Dining room space


Is there a standard formula for how much space is needed for tables in the dining room?

– Richard Lanza, Chef, Ristegios, North Patchogue, NY


This question invites a response I use a lot in our industry: “It depends.”

There are a few factors that will determine how many seats you can (and should) fit in your dining room:

  1. Concept. Do you want to create an easy, relaxed feel? Indulgent fine dining? Bustling, hip and trendy? Pack ‘em in, get ‘em out? Is one table being close to another part of the energy and ambience or do you prefer to create space for private conversations?
  2. Service. Crowded dining rooms tend to use arm service whereas if you use trays or carts, you will need to allow extra space.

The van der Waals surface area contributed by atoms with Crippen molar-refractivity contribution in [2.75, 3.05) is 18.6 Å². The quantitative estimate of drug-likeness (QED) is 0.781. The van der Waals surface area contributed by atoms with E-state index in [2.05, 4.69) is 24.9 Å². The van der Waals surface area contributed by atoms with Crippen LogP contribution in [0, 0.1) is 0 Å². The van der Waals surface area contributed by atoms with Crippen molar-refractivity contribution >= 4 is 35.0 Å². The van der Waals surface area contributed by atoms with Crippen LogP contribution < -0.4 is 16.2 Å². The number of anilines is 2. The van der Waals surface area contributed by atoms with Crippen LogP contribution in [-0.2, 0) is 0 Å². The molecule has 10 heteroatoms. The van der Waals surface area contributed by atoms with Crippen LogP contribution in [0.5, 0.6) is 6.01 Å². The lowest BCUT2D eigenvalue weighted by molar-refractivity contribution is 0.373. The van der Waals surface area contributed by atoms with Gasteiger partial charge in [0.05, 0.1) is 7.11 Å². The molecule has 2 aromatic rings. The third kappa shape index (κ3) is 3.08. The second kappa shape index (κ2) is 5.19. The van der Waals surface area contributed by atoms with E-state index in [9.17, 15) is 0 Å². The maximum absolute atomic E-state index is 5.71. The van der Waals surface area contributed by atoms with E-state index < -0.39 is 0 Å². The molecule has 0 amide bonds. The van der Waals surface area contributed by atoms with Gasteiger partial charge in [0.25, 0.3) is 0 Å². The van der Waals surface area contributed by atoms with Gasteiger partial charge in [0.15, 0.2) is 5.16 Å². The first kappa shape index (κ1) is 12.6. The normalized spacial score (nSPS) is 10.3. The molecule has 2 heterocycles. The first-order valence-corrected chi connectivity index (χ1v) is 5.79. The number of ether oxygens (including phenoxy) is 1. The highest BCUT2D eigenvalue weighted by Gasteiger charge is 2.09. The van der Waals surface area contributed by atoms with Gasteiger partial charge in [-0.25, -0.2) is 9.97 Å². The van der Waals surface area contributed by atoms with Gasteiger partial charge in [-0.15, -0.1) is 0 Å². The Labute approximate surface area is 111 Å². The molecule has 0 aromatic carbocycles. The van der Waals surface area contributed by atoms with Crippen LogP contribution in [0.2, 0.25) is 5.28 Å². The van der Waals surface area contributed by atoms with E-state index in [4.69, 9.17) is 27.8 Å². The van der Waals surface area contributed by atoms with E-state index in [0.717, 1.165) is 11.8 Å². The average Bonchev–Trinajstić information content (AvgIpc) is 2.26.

3. Furniture. Booths can take up more floor space than tables. Statler tables with foldable leaves or small tables pushed together to accommodate large parties will be more space-efficient than large rounds.
  4. Dining room shape. Odd angles in the dining room or features like columns and doorways may require some creative planning.

James Feustel, a kitchen and restaurant designer based in New York City says, “There isn't a real equation that's used to determine the number of seats that can fit into a dining room, but there are some loose guidelines that are used to figure seating capacities. The general range of square feet given as an allowance for dining room seating is 15 to 18 square feet per seat in the dining room, with 12 to 14 sq. ft. allowed for bar seating.”

“More often than not, the location of a restaurant is going to dictate the balance between comfort and revenue.”

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